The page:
"As a result, the meaning of the term 'Global South', which was once just a term for poor developing countries, has changed. It has gained more say and has come to be used as a term for a group of nations that demonstrate their own influence from a neutral standpoint when the West and Russia are at war," the piece goes.

"In short, Russia's invasion of Ukraine has raised the profile of the G20 as a negotiating forum with the 'Global South'. India wants to show its presence as a leading country in the 'Global South', says Satoru, adding that if India wants to lead the 'Global South', it has a big rival in China.

"China's influence is growing rapidly in the countries of the 'Global South'. For India, China poses a military threat, including territorial disputes. So India's response at the G20 is clearly China-aware. India's awareness of China can be seen in many ways. First, at the G20, it is customary to invite guest countries, not just the 20 members," Satoru further writes.

"India plans to invite Bangladesh, Mauritius, Oman, Singapore, the United Arab Emirates (UAE), Egypt, the Netherlands, Spain and Nigeria this time. Of these, Bangladesh, Mauritius, Oman, Singapore and the UAE are coastal states in the Indian Ocean. In order to secure India's influence in the Indian Ocean region, where India is competing with China, it is evident that India seeks cooperation with these countries," the piece further goes.

This trend can also be seen in the more than 200 events related to the G20. On November 28, just before India assumed the presidency, the former Undersecretary of Foreign Affairs of India, accompanied by ambassadors of the G20 countries, visited India's Andaman and Nicobar Islands, Satoru notes.

"The Andaman and Nicobar Islands are strategically located at the mouth of the Strait of Malacca. Crude oil is transported to China from the Middle East through the Andaman and Nicobar Islands and into the Malacca Straits. If India has enough military power and blockades here, China will be in trouble. So now, India is in the process of stepping up its military deployment in the Andaman and Nicobar Islands," writes Satoru.

As India guides the G20 ambassadors and briefs countries on the situation, they will be aware of the power game India and China are playing in the Indian Ocean, Satoru writes, adding that India is trying to show its importance in terms of security in the Indian Ocean and in countering China's growing influence.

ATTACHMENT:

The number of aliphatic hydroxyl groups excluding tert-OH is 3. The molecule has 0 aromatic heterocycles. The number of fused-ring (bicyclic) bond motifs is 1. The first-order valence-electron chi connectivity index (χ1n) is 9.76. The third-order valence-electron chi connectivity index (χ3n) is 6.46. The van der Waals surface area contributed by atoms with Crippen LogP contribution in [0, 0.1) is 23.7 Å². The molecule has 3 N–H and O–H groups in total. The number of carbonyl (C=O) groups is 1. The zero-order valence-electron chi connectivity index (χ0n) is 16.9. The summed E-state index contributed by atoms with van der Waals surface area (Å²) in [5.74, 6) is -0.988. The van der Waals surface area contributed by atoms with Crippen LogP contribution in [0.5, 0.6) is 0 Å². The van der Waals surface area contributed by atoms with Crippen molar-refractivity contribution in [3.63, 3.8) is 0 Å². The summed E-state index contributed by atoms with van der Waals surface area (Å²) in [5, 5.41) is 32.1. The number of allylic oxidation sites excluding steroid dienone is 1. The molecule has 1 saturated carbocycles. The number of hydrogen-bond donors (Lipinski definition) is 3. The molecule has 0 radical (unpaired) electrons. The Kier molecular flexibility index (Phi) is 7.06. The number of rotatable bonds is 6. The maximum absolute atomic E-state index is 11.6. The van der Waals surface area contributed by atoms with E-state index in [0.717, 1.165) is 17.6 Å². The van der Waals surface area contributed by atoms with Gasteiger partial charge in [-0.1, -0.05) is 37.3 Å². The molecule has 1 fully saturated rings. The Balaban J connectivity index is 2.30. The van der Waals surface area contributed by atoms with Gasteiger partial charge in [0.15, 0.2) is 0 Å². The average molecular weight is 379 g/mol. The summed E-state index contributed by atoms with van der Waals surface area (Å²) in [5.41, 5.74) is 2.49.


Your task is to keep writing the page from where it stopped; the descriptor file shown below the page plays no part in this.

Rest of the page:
There are other ways in which India seems to have China in mind, by highlighting friendly nations, he states, adding that India has opened a dedicated Twitter account to disseminate information about its G20 presidency.

"However, while Indonesia, the chair for 2022, and Brazil, the chair for 2024, along with Japan, the United States and France are often mentioned, China hardly appears. It can be said that India's true feelings naturally come out as to which countries it prefers. Besides guest countries, India is inviting international organizations as guests. It is noteworthy that India is summoning representatives of the Asian Development Bank, where Japan has a strong influence. This indicates the emphasis placed on Japan's infrastructure development over China's infrastructure development pattern," the piece further goes.

"We aim for the development of nations as people's movements led by citizens, not top-down," Modi said in his speech while inaugurating the country's G20 presidency.

"From the above, it seems, India is paying attention to the G20 as an opportunity to show its capabilities to the world. Indeed, India's role will become more important as it grows. And in order not to lose out to China, India is expected to try to strengthen its ties with Japan and the United States," says Satoru.

The question is whether Japan will respond to that. In 2023, Japan will chair the G7, he says, adding that Japan will hold many G7-related events and attention will be focused on strengthening relations with the G7.

"Strengthening relations with the G7 is important. However, we must avoid a situation in which the G7 does not pay attention to the countries that will be crucial in the next era. Looking ahead, Japan's strategy should dedicate considerable effort to countries like India. We now need a strategy that looks ahead to the future," Satoru writes.